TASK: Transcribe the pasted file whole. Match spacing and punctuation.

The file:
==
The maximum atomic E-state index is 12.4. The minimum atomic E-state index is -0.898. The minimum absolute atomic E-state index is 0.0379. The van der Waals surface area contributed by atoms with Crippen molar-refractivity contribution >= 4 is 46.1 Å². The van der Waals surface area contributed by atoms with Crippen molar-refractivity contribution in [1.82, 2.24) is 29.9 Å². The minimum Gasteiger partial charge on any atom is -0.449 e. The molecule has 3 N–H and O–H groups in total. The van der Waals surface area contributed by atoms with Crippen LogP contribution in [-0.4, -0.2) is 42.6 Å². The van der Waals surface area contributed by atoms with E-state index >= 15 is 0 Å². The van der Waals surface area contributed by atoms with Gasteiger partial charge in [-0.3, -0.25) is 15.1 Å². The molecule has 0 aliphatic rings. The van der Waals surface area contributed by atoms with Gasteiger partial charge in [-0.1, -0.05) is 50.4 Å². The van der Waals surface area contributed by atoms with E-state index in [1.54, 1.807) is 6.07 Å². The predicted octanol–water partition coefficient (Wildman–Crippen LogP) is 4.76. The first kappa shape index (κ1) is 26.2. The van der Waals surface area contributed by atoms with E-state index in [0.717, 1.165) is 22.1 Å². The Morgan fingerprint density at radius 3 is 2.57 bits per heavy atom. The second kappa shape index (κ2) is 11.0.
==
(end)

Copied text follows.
The maximum atomic E-state index is 12.4. The minimum atomic E-state index is -0.898. The minimum absolute atomic E-state index is 0.0379. The van der Waals surface area contributed by atoms with Crippen molar-refractivity contribution >= 4 is 46.1 Å². The van der Waals surface area contributed by atoms with Crippen molar-refractivity contribution in [1.82, 2.24) is 29.9 Å². The minimum Gasteiger partial charge on any atom is -0.449 e. The molecule has 3 N–H and O–H groups in total. The van der Waals surface area contributed by atoms with Crippen LogP contribution in [-0.4, -0.2) is 42.6 Å². The van der Waals surface area contributed by atoms with E-state index >= 15 is 0 Å². The van der Waals surface area contributed by atoms with Gasteiger partial charge in [-0.3, -0.25) is 15.1 Å². The molecule has 0 aliphatic rings. The van der Waals surface area contributed by atoms with Gasteiger partial charge in [-0.1, -0.05) is 50.4 Å². The van der Waals surface area contributed by atoms with E-state index in [1.54, 1.807) is 6.07 Å². The predicted octanol–water partition coefficient (Wildman–Crippen LogP) is 4.76. The first kappa shape index (κ1) is 26.2. The van der Waals surface area contributed by atoms with E-state index in [0.717, 1.165) is 22.1 Å². The Morgan fingerprint density at radius 3 is 2.57 bits per heavy atom. The second kappa shape index (κ2) is 11.0.